FDA Approves First Generic Truvada in US

June 09, 2017

UPDATED June 9, 2017 // The US Food and Drug Administration (FDA) has approved the first generic version of emtricitabine/tenofovir disoproxil (Truvada, Gilead Sciences) to both treat and prevent HIV infections in this country, the agency announced today.

The manufacturer of the generic is Teva Pharmaceutical Industries. However, the leader of an HIV prevention organization told Medscape Medical News that more generic drug makers are likely to introduce their versions of emtricitabine/tenofovir disoproxil.

Generic versions of the drug are already marketed in other nations. In 2013, the FDA approved a generic form of emtricitabine/tenofovir disoproxil made by Strides Arcolab Limited in India for use outside the United States under a White House AIDS relief program. The generic was not made available in the United States because the drug was under patent protection.

The specific indication for emtricitabine/tenofovir disoproxil in the United States is for the treatment of HIV-1 in combination with other antiretroviral agents and for preexposure prophylaxis (PrEP) in conjunction with safer sex practices to prevent sexually acquired HIV infections in high-risk adults. Although the FDA has approved some 40 drugs to treat HIV infections, emtricitabine/tenofovir disoproxil is the only one approved for PrEP.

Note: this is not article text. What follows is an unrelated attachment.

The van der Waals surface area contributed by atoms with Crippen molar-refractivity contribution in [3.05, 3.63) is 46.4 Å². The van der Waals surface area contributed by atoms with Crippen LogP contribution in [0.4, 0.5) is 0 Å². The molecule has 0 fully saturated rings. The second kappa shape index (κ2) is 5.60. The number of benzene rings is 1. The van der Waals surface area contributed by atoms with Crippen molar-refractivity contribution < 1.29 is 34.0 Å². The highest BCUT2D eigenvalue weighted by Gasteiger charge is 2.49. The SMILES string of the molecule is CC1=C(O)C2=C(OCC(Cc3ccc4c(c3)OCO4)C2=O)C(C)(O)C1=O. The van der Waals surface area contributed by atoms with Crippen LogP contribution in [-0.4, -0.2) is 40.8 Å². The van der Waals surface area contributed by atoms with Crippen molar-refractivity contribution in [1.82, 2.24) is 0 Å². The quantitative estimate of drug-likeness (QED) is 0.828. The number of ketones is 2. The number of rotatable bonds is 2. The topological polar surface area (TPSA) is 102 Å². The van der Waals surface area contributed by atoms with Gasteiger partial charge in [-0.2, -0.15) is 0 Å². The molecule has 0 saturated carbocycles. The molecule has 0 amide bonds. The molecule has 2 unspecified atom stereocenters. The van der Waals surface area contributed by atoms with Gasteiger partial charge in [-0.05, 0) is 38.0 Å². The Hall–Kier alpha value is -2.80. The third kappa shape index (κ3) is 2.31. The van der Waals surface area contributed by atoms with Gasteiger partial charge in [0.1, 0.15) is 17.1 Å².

The list price for Gilead Science's Truvada is roughly $1500 for a month's regimen of one pill per day, or about $18,000 a year, although health insurance and patient-assistance programs knock down the price considerably. Generic versions of Truvada in other countries cost as little as $70 a year, according to Mitchell Warren, executive director of AVAC, an international organization that promotes HIV prevention.

In an interview with Medscape Medical News, Warren said that the debut of a generic version of emtricitabine/tenofovir disoproxil in this country will lower the price barrier to PrEP.

"This is an exciting day," he said. "We've seen momentum for PrEP programs and policies. Having a lower cost alternative will only increase that momentum."

Warren estimates that Teva Pharmaceutical's generic version of Truvada could reduce the cost of PrEP by as much as 80%. He said he hopes that the drug maker will follow in Gilead Science's footsteps and create a patient-assistance program for those in financial need.

Teva Pharmaceutical did not respond to a request for an interview.

Follow Robert Lowes on Twitter @LowesRobert

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